Process Improvement Tip #6: Frame the problem you face in business terms
You’ve been framed!
In the lead up to PEX Masters next month, we’re running a series of process improvement tips to help you jump start your initiatives for 2013. This is the sixth of twelve.
In art, the idea of a frame is to help focus a viewer’s attention on a subject, according to that online fountain of knowledge, Wikipedia.
The site says that "a frame serves the double purpose of making a more aesthetically pleasing image and keeping the focus on the framed object(s) – it can also be used as a repoussoir, to direct attention back into the scene. It adds depth to the image, and can add interest to the picture when the frame is thematically related to the object being framed."
Wow – that’s a lot of things that the humble picture frame is helping you to achieve. Mull that one over next time you’re framing your family pictures!
But beyond the art world, the idea of framing is relevant to process practitioners as well. Reality is complex is and we all interpret situations differently (see PI Tip #3: Make sure everyone understands the need for change for more on this).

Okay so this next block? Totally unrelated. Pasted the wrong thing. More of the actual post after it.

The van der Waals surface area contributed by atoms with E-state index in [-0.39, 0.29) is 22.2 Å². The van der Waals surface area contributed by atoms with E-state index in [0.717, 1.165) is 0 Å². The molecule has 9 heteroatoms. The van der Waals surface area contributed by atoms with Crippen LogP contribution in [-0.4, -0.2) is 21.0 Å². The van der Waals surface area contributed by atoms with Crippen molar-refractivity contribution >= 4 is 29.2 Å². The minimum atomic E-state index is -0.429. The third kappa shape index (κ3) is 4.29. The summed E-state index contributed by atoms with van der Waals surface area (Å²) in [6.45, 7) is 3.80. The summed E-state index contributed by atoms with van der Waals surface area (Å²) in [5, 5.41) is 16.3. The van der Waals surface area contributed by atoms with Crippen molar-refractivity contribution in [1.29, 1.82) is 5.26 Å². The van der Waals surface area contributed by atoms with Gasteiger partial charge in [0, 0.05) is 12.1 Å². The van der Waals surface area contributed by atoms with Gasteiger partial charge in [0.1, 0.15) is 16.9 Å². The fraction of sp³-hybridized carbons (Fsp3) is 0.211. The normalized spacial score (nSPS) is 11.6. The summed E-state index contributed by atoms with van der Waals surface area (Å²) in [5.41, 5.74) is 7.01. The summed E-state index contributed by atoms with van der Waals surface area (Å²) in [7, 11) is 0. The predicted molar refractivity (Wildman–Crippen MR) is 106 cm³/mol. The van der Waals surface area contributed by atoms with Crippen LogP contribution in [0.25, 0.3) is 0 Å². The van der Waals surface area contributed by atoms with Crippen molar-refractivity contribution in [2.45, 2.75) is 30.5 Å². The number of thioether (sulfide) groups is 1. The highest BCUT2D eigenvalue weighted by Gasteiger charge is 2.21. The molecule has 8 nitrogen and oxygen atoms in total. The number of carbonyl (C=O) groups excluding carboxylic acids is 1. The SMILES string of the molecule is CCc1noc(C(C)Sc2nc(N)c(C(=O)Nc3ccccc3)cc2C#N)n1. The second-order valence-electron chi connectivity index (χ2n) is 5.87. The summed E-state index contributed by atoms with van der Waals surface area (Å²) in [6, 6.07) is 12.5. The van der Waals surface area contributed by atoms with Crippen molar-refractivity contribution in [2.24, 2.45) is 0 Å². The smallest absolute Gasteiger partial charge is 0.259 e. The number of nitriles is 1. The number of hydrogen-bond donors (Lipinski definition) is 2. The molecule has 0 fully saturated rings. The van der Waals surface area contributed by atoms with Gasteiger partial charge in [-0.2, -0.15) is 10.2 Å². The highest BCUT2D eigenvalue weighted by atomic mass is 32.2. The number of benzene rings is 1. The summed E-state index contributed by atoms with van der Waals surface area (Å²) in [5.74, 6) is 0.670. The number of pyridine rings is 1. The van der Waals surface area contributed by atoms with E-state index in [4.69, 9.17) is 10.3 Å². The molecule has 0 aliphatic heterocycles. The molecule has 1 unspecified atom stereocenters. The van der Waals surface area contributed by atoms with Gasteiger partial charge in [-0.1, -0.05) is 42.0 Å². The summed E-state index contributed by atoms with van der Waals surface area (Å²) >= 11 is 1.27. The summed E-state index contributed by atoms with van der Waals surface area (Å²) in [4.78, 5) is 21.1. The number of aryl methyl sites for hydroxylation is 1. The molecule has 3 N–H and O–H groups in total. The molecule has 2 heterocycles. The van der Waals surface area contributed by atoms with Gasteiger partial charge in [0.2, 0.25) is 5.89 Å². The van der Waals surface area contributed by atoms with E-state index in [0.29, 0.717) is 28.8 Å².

When we don’t agree what the problems are - or we’re not seeing them the same way – we’re most likely to either be working at cross purposes, become resistant to the changes that are being inflicted on us, or are passively uninterested and unwilling to commit much time and energy to coming up with solutions.
None of these reactions bodes well for process practitioners. So how do you frame the challenge to help focus the attention of your audience on what matters most?
The answer is by concentrating on the impact to the business.
Will the problem cause the business to lose customers? Reduce customer satisfaction (and hence lead to greater customer defection?) Does it lead to increased warranty claims? What is the ultimate cost to the business of not fixing the problem?
These may be difficult questions to quantify. But if you haven’t answered why the problem is important for the business to solve, you haven’t given people a way "in" to see why it’s important.
And if you’ve framed the issue poorly, the likelihood is you’re going to run into communication difficulties and resistance from others who just don’t "get" what you’re banging on about.
So get out your artist’s beret and think about how you frame reality.